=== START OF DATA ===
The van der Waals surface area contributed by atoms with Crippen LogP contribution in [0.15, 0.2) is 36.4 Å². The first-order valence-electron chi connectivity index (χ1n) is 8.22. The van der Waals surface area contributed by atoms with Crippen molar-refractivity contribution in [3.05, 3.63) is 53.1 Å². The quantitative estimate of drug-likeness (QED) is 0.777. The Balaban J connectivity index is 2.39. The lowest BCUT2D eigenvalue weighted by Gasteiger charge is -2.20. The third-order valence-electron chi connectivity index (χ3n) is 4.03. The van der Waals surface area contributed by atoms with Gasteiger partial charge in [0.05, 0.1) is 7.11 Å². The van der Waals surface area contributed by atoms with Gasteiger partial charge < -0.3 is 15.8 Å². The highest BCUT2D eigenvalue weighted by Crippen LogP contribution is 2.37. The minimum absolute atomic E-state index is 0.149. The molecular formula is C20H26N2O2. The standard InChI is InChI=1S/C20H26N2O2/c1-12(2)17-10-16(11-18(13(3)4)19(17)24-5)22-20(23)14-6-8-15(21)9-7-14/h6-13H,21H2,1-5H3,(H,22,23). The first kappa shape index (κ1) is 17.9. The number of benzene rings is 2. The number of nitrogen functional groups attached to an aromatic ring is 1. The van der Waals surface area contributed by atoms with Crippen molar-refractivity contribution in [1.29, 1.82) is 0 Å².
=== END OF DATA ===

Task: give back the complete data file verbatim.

The van der Waals surface area contributed by atoms with Crippen LogP contribution in [0.15, 0.2) is 36.4 Å². The first-order valence-electron chi connectivity index (χ1n) is 8.22. The van der Waals surface area contributed by atoms with Crippen molar-refractivity contribution in [3.05, 3.63) is 53.1 Å². The quantitative estimate of drug-likeness (QED) is 0.777. The Balaban J connectivity index is 2.39. The lowest BCUT2D eigenvalue weighted by Gasteiger charge is -2.20. The third-order valence-electron chi connectivity index (χ3n) is 4.03. The van der Waals surface area contributed by atoms with Gasteiger partial charge in [0.05, 0.1) is 7.11 Å². The van der Waals surface area contributed by atoms with Gasteiger partial charge < -0.3 is 15.8 Å². The highest BCUT2D eigenvalue weighted by Crippen LogP contribution is 2.37. The minimum absolute atomic E-state index is 0.149. The molecular formula is C20H26N2O2. The standard InChI is InChI=1S/C20H26N2O2/c1-12(2)17-10-16(11-18(13(3)4)19(17)24-5)22-20(23)14-6-8-15(21)9-7-14/h6-13H,21H2,1-5H3,(H,22,23). The first kappa shape index (κ1) is 17.9. The number of benzene rings is 2. The number of nitrogen functional groups attached to an aromatic ring is 1. The van der Waals surface area contributed by atoms with Crippen molar-refractivity contribution in [1.29, 1.82) is 0 Å².